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Foto: Universiteit Leiden/Monique Shaw

Committee concludes: No institutional abuses at UvA

Dirk Wolthekker,
30 juni 2023 - 11:01

There is no evidence of “an oppressive culture” or “serious institutional abuses” that threaten academic freedom at the Faculty of Social and Behavioral Sciences of the UvA. That is the conclusion of the Stolker Committee in the report “Powerful and Vulnerable” it published today in response to the whistleblower report of lecturer Laurens Buijs. 

Still, the committee does have concerns, because academic freedom is not self-evident in practice. Actively monitoring and promoting it is an important task for the university, according to committee chairman Carel Stolker, emeritus professor of private law and former rector magnificus of Leiden University. Stolker was commissioned at the end of January to investigate possible institutional abuses and the possible existence of a “woke” organizational culture at the Faculty of Society & Behavior (FMG), particularly in the social sciences department. In addition to Stolker, the Committee included Janka Stoker (RUG) and Berteke Waaldijk (UU). 

The Committee did not find an oppressive culture at the interdisciplinary social science program

The immediate reason for setting up the Committee was an opinion piece on the Folia website by professor of interdisciplinary social science Laurens Buijs. With the publication of his article entitled “Woke culture threatens academic freedom in social sciences,” a UvA-wide and national discussion erupted, which partly derailed in social media. It dealt with the (threat to) academic freedom, what exactly is meant by this term, and whether or not this freedom is unlimited. 


More open culture 
Buijs wrote the opinion piece because, in his view, the UvA administration had taken too little action on his whistleblower report in which he had raised abuses and what he considered to be a lack of academic freedom. In the article, he observed that the FMG was pursuing a diversity policy that brought in “the Trojan horse” and which made “radical woke ideology” the norm. In his view, this was evident in the unscientific and “obsessive” use of the term “non-binary,” among other things. The accompanying use of alternative personal pronouns was, according to him, “empty hype.”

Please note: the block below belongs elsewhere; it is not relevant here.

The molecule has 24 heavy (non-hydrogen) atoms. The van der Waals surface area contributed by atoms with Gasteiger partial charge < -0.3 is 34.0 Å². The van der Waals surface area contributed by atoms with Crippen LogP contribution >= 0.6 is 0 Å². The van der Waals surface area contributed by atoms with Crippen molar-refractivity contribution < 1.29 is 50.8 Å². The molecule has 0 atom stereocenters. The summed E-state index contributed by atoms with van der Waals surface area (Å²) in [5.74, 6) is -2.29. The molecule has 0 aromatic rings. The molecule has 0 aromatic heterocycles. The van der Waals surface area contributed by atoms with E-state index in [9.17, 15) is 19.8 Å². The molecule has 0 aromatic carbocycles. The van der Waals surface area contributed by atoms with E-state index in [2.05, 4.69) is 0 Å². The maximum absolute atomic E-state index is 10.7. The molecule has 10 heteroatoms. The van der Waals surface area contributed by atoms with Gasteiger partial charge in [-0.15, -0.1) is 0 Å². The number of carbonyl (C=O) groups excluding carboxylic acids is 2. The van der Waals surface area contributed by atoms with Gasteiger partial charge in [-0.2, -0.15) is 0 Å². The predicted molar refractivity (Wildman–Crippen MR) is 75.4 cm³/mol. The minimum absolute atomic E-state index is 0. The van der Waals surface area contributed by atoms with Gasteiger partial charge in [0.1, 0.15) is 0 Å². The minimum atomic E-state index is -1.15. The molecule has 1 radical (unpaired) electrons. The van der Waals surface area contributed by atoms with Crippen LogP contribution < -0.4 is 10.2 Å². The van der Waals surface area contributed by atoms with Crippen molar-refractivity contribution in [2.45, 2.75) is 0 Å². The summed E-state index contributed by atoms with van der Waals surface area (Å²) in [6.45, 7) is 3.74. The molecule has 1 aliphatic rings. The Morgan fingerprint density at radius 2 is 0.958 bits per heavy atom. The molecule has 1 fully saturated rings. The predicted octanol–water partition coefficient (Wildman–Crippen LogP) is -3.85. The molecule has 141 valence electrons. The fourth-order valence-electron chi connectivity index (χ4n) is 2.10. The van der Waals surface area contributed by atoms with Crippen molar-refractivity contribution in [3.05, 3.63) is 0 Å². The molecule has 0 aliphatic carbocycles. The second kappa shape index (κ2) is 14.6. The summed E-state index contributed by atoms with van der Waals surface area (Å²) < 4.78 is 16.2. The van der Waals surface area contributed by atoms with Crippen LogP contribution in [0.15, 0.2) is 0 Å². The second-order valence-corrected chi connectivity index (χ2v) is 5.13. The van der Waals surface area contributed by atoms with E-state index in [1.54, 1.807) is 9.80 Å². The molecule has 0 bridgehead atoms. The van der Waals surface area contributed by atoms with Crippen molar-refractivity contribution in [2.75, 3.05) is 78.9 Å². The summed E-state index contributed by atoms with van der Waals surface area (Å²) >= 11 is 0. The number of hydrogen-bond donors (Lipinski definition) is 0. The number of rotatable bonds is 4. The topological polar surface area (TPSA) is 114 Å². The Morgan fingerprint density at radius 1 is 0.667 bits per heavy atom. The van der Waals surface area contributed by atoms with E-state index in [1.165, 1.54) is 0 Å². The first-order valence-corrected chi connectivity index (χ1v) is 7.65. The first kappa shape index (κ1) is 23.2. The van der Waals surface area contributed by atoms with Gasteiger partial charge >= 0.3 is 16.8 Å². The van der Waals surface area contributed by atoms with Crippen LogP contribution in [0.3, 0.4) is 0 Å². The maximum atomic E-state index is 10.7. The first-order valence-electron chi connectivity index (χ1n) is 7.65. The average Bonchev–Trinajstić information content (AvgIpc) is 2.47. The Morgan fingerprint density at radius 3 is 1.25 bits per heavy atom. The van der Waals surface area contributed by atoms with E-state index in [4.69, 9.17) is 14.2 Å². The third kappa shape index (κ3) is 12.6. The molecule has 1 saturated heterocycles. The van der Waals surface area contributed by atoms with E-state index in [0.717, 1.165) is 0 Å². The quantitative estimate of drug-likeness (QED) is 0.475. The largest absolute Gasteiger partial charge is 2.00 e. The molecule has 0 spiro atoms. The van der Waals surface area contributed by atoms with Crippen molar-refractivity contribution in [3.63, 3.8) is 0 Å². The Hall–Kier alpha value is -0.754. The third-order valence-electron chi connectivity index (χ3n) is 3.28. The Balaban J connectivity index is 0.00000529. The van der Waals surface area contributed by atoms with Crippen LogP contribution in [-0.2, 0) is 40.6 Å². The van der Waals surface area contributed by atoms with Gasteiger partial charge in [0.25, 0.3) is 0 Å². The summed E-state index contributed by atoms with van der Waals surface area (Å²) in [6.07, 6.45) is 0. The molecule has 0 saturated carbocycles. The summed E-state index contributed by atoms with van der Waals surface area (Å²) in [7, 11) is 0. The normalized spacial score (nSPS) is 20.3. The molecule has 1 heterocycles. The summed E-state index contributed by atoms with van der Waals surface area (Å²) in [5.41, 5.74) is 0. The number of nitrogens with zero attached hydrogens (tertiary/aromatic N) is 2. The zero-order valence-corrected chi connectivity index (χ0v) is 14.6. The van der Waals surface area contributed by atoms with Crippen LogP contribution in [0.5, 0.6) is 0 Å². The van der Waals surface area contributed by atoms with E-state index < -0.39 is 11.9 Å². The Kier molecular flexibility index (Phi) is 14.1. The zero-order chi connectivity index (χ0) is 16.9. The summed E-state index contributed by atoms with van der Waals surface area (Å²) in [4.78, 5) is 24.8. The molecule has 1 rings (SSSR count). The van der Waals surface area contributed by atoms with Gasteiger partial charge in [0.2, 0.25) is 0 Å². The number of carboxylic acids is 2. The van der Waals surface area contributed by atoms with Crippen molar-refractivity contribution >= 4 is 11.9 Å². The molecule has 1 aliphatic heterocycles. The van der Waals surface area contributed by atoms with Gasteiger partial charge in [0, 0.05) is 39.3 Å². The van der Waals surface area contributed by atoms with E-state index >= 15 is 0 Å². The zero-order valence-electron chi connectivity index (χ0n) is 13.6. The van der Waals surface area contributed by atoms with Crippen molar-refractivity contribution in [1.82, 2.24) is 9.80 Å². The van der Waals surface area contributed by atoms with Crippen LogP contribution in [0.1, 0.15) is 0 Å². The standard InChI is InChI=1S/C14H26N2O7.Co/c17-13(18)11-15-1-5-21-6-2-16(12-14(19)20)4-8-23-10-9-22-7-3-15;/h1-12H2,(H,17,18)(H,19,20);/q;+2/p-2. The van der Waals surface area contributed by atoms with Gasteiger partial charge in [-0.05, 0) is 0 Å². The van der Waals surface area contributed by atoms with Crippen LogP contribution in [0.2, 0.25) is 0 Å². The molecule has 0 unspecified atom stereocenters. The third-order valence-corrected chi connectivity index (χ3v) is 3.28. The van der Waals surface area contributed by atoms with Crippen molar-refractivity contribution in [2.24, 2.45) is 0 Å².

The Committee conducted extensive research into this in recent months and has spoken with many of those involved. In doing so, it looked for signs of a culture “in which people do not feel free to speak out, suggest ideas, share information and knowledge, and learn.” The Committee did not find such an oppressive culture at the interdisciplinary social science program. “The interviews revealed a more open culture than the complainant (Laurens Buijs, dw) describes. This applied to students as well as staff and administrators.” Also, according to the Committee, there are “no indications” that Buijs himself was curtailed in his academic freedom. 
President of the Executive Board Geert ten Dam responded that she was “pleased” that no such culture exists. “But the committee rightly calls attention to the social and psychological safety needed to discuss sensitive topics with mutual respect and in an atmosphere of openness. We should all care about that.” 

The Committee expresses concern about the increasing grimness of public debate, political interference, social exclusion, and scholars’ freedom of choice about collaboration

Concerns about academic freedom 
And what about academic freedom? Is it under pressure or is it not so bad? It is under pressure, the Committee concludes. Not only at the UvA, but also elsewhere, a conclusion the European Parliament also reached last spring. The Committee expresses concern about the increasing grimness of public debate, political interference, social exclusion, and scholars’ freedom of choice about collaboration. “Actively monitoring and promoting academic freedom and institutional autonomy is an urgent task for universities,” the Commission said. 
The Committee therefore proposes ten recommendations to safeguard and strengthen academic freedom. These include demonstrating academic freedom as a core value, actively involving students in this, administrative distancing from the content of teaching and research, staying away from woke/anti-woke “battles,” combating a culture in which colleagues and guest speakers are canceled, and speaking explicitly about the relationship between academic freedom and public debate. 
The soul of the academy 
UvA Rector Peter-Paul Verbeek said in a response to this part of the report: “The Committee’s recommendations and reflections on academic freedom are cause for concern. The polarization in society has become increasingly prominent within universities, including at the UvA. This presents us with the joint task of preventing self-censorship and intolerance. Academic freedom is the soul of the university, and we must protect it and properly link it to our social commitment. The ten recommendations offer us good tools to shape this further.”